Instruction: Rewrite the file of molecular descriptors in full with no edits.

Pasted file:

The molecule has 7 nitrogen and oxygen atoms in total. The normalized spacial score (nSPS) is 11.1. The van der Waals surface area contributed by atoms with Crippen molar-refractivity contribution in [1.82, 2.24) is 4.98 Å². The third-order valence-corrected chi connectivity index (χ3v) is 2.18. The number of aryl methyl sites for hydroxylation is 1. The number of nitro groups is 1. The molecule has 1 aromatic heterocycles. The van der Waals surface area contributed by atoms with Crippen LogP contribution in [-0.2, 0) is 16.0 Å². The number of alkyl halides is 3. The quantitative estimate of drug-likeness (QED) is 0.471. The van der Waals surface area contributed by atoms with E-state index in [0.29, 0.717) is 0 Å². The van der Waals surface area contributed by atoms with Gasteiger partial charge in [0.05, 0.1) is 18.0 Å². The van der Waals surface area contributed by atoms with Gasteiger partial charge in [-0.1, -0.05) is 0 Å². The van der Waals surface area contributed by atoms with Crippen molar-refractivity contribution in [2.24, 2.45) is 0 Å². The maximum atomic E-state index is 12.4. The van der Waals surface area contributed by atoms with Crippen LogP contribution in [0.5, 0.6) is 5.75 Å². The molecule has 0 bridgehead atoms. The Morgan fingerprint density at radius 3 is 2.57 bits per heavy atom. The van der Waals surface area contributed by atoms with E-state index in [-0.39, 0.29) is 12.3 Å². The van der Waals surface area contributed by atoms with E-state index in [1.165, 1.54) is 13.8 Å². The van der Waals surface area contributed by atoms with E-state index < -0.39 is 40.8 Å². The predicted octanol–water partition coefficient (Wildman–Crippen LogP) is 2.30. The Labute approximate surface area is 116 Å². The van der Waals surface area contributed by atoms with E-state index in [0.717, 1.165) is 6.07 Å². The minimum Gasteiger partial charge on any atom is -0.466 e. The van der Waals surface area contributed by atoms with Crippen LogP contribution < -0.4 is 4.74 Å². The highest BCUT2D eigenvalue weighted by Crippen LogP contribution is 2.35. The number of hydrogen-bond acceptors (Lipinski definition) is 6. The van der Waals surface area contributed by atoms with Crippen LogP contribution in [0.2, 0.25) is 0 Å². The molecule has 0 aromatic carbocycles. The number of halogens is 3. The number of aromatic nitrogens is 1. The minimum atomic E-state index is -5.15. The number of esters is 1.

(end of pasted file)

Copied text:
The molecule has 7 nitrogen and oxygen atoms in total. The normalized spacial score (nSPS) is 11.1. The van der Waals surface area contributed by atoms with Crippen molar-refractivity contribution in [1.82, 2.24) is 4.98 Å². The third-order valence-corrected chi connectivity index (χ3v) is 2.18. The number of aryl methyl sites for hydroxylation is 1. The number of nitro groups is 1. The molecule has 1 aromatic heterocycles. The van der Waals surface area contributed by atoms with Crippen LogP contribution in [-0.2, 0) is 16.0 Å². The number of alkyl halides is 3. The quantitative estimate of drug-likeness (QED) is 0.471. The van der Waals surface area contributed by atoms with E-state index in [0.29, 0.717) is 0 Å². The van der Waals surface area contributed by atoms with Gasteiger partial charge in [0.05, 0.1) is 18.0 Å². The van der Waals surface area contributed by atoms with Gasteiger partial charge in [-0.1, -0.05) is 0 Å². The van der Waals surface area contributed by atoms with Crippen molar-refractivity contribution in [2.24, 2.45) is 0 Å². The maximum atomic E-state index is 12.4. The van der Waals surface area contributed by atoms with Crippen LogP contribution in [0.5, 0.6) is 5.75 Å². The molecule has 0 bridgehead atoms. The Morgan fingerprint density at radius 3 is 2.57 bits per heavy atom. The van der Waals surface area contributed by atoms with E-state index in [-0.39, 0.29) is 12.3 Å². The van der Waals surface area contributed by atoms with E-state index in [1.165, 1.54) is 13.8 Å². The van der Waals surface area contributed by atoms with E-state index < -0.39 is 40.8 Å². The predicted octanol–water partition coefficient (Wildman–Crippen LogP) is 2.30. The Labute approximate surface area is 116 Å². The van der Waals surface area contributed by atoms with E-state index in [0.717, 1.165) is 6.07 Å². The minimum Gasteiger partial charge on any atom is -0.466 e. The van der Waals surface area contributed by atoms with Crippen LogP contribution < -0.4 is 4.74 Å². The highest BCUT2D eigenvalue weighted by Crippen LogP contribution is 2.35. The number of hydrogen-bond acceptors (Lipinski definition) is 6. The van der Waals surface area contributed by atoms with Crippen LogP contribution in [0.2, 0.25) is 0 Å². The molecule has 0 aromatic carbocycles. The number of halogens is 3. The number of aromatic nitrogens is 1. The minimum atomic E-state index is -5.15. The number of esters is 1.